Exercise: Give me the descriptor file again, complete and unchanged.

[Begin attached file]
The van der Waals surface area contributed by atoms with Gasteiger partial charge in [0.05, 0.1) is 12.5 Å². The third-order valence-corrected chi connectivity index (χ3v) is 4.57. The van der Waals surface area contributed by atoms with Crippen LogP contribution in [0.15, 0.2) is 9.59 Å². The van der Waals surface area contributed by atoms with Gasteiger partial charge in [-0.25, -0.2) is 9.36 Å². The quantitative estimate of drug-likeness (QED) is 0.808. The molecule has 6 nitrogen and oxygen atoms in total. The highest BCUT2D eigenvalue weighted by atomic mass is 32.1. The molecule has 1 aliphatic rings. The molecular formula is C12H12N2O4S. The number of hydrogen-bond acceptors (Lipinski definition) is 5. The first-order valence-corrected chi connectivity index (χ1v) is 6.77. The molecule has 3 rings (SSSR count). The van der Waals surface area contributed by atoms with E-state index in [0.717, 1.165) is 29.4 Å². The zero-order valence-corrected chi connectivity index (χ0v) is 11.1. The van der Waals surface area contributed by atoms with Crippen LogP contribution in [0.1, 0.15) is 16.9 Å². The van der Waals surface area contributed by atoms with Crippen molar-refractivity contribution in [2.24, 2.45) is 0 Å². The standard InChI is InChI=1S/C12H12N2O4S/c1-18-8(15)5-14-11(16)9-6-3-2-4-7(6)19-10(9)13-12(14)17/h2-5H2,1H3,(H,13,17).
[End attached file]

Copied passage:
The van der Waals surface area contributed by atoms with Gasteiger partial charge in [0.05, 0.1) is 12.5 Å². The third-order valence-corrected chi connectivity index (χ3v) is 4.57. The van der Waals surface area contributed by atoms with Crippen LogP contribution in [0.15, 0.2) is 9.59 Å². The van der Waals surface area contributed by atoms with Gasteiger partial charge in [-0.25, -0.2) is 9.36 Å². The quantitative estimate of drug-likeness (QED) is 0.808. The molecule has 6 nitrogen and oxygen atoms in total. The highest BCUT2D eigenvalue weighted by atomic mass is 32.1. The molecule has 1 aliphatic rings. The molecular formula is C12H12N2O4S. The number of hydrogen-bond acceptors (Lipinski definition) is 5. The first-order valence-corrected chi connectivity index (χ1v) is 6.77. The molecule has 3 rings (SSSR count). The van der Waals surface area contributed by atoms with E-state index in [0.717, 1.165) is 29.4 Å². The zero-order valence-corrected chi connectivity index (χ0v) is 11.1. The van der Waals surface area contributed by atoms with Crippen LogP contribution in [0.1, 0.15) is 16.9 Å². The van der Waals surface area contributed by atoms with Crippen molar-refractivity contribution in [2.24, 2.45) is 0 Å². The standard InChI is InChI=1S/C12H12N2O4S/c1-18-8(15)5-14-11(16)9-6-3-2-4-7(6)19-10(9)13-12(14)17/h2-5H2,1H3,(H,13,17).